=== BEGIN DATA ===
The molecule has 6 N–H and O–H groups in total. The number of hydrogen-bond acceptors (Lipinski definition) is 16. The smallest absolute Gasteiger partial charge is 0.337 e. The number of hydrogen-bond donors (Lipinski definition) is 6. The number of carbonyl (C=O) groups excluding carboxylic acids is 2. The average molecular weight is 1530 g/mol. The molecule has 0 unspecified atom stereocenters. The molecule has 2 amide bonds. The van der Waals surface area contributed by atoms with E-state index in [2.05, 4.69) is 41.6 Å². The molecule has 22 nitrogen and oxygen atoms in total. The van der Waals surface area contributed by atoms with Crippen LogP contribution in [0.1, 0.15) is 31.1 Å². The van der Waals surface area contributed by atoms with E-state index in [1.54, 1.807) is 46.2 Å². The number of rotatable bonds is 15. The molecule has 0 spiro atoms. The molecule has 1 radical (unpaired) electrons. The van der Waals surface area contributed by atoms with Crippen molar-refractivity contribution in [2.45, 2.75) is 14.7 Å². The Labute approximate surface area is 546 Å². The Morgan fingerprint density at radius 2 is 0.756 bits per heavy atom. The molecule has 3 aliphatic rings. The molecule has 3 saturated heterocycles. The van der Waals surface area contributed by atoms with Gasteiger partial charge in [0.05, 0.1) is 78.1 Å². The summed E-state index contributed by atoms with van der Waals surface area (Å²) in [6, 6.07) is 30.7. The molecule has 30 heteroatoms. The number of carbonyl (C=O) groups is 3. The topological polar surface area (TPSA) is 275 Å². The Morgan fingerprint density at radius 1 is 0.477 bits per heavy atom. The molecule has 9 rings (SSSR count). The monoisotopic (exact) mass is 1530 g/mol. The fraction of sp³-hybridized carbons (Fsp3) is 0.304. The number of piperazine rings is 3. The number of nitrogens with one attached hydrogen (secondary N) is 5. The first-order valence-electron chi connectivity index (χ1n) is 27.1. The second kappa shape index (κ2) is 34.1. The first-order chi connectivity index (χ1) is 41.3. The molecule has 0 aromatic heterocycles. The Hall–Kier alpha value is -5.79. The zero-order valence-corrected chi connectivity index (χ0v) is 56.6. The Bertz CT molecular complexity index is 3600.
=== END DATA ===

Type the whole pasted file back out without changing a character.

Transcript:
The molecule has 6 N–H and O–H groups in total. The number of hydrogen-bond acceptors (Lipinski definition) is 16. The smallest absolute Gasteiger partial charge is 0.337 e. The number of hydrogen-bond donors (Lipinski definition) is 6. The number of carbonyl (C=O) groups excluding carboxylic acids is 2. The average molecular weight is 1530 g/mol. The molecule has 0 unspecified atom stereocenters. The molecule has 2 amide bonds. The van der Waals surface area contributed by atoms with E-state index in [2.05, 4.69) is 41.6 Å². The molecule has 22 nitrogen and oxygen atoms in total. The van der Waals surface area contributed by atoms with Crippen LogP contribution in [0.1, 0.15) is 31.1 Å². The van der Waals surface area contributed by atoms with E-state index in [1.54, 1.807) is 46.2 Å². The number of rotatable bonds is 15. The molecule has 0 spiro atoms. The molecule has 1 radical (unpaired) electrons. The van der Waals surface area contributed by atoms with Crippen molar-refractivity contribution in [2.45, 2.75) is 14.7 Å². The Labute approximate surface area is 546 Å². The Morgan fingerprint density at radius 2 is 0.756 bits per heavy atom. The molecule has 3 aliphatic rings. The molecule has 3 saturated heterocycles. The van der Waals surface area contributed by atoms with Gasteiger partial charge in [0.05, 0.1) is 78.1 Å². The summed E-state index contributed by atoms with van der Waals surface area (Å²) in [6, 6.07) is 30.7. The molecule has 30 heteroatoms. The number of carbonyl (C=O) groups is 3. The topological polar surface area (TPSA) is 275 Å². The Morgan fingerprint density at radius 1 is 0.477 bits per heavy atom. The molecule has 9 rings (SSSR count). The monoisotopic (exact) mass is 1530 g/mol. The fraction of sp³-hybridized carbons (Fsp3) is 0.304. The number of piperazine rings is 3. The number of nitrogens with one attached hydrogen (secondary N) is 5. The first-order valence-electron chi connectivity index (χ1n) is 27.1. The second kappa shape index (κ2) is 34.1. The first-order chi connectivity index (χ1) is 41.3. The molecule has 0 aromatic heterocycles. The Hall–Kier alpha value is -5.79. The zero-order valence-corrected chi connectivity index (χ0v) is 56.6. The Bertz CT molecular complexity index is 3600.